On hatred & forgiveness

Hatred is one of the nastiest emotions known to mankind, I think. It’s like a demolition derby for the mind, soul and body. 

Hold onto it and it’s like holding onto acid – it’ll eat you from the inside out, corrode your parts and overtake your existence. 

As a buck-toothed kid, Dad often warned me about the dangers of hatred and base emotions. He’d noticed a pattern in his life: Those who had earned his angst had also, eventually, been on the receiving end of a cosmic comeuppance. His point: That he tried darned hard to control his anger because those who were at the vortex of its creation seemed to reap unintended negative shockwaves, eventually. More: That since I was the kid – his kid – I, too, should get control of my anger, if only to keep those shockwaves in check. 

It took a few years, but I’ve come to a different conclusion from the Dad – not on the must of anger control, but on what happens on the anger front. My hunch goes something like this: If someone has done enough to prick and sow anger emotions and chooses to stay in that emotional realm, she’ll sow her own shockwaves. I think of it like the waves from rocks tossed into a still pond. They spread out, intersect with other waves and, eventually, come back.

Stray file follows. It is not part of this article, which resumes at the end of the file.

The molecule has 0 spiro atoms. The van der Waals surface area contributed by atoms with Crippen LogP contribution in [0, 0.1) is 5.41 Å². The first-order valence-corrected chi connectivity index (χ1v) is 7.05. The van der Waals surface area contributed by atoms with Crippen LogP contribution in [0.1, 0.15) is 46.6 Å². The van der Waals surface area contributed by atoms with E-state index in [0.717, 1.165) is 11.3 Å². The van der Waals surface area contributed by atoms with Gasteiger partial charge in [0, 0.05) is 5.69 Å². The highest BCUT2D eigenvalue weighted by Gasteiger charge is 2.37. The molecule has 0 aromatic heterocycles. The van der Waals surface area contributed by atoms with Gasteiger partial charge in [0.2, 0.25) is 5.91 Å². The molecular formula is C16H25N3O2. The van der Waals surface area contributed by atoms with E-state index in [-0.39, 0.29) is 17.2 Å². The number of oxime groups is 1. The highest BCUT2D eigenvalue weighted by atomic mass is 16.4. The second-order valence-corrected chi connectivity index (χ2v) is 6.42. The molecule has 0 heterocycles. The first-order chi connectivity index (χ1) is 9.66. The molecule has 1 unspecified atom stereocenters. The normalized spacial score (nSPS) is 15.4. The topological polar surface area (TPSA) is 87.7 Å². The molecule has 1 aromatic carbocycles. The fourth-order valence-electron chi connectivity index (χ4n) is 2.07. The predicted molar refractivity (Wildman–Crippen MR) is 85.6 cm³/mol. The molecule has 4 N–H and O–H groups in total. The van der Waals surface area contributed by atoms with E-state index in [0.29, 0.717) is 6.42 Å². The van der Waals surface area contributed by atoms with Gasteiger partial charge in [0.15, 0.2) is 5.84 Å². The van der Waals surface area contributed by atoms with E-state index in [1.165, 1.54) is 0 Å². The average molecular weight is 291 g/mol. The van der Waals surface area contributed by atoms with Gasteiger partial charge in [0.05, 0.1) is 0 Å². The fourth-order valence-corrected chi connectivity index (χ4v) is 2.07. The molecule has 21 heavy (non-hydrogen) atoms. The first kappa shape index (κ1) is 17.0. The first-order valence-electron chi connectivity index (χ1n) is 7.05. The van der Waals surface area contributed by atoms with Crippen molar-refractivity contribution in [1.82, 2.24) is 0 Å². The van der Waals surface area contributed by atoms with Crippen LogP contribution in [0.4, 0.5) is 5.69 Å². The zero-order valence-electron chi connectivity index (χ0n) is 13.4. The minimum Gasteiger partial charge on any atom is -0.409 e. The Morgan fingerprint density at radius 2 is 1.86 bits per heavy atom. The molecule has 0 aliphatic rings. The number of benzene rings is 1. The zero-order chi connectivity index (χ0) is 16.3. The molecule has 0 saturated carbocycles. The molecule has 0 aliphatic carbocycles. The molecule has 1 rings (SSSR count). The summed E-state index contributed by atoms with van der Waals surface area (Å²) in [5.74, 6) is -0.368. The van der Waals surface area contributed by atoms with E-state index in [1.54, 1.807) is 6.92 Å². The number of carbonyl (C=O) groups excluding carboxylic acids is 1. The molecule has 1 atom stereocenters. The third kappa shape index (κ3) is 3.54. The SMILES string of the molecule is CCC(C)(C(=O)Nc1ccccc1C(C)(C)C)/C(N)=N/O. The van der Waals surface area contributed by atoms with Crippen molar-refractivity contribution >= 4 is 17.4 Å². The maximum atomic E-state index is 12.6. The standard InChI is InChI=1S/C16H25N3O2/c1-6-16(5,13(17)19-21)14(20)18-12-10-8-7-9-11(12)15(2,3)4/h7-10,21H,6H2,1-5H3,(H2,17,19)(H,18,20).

But Dad was right, even if I’ve somewhat morphed his intended lesson: Letting loose of anger, and allowing it to overtake you, corrodes and, eventually, will destroy its vessel. 

That’s why, I think, forgiveness is necessary. And not to let others off of the hook. It keeps the intentional – or unintentional – infliction of pain minimal. And keeps one from becoming an unwitting accomplice in self destruction. 

But forgiveness ain’t the same as forgetfulness. Or justice. And sometimes justice takes a lot longer than forgiveness. But cosmically, sadly, it doesn’t. And pain is never easy to see, no matter who is suffering. 


NPR story about the health benefits of forgiveness here.


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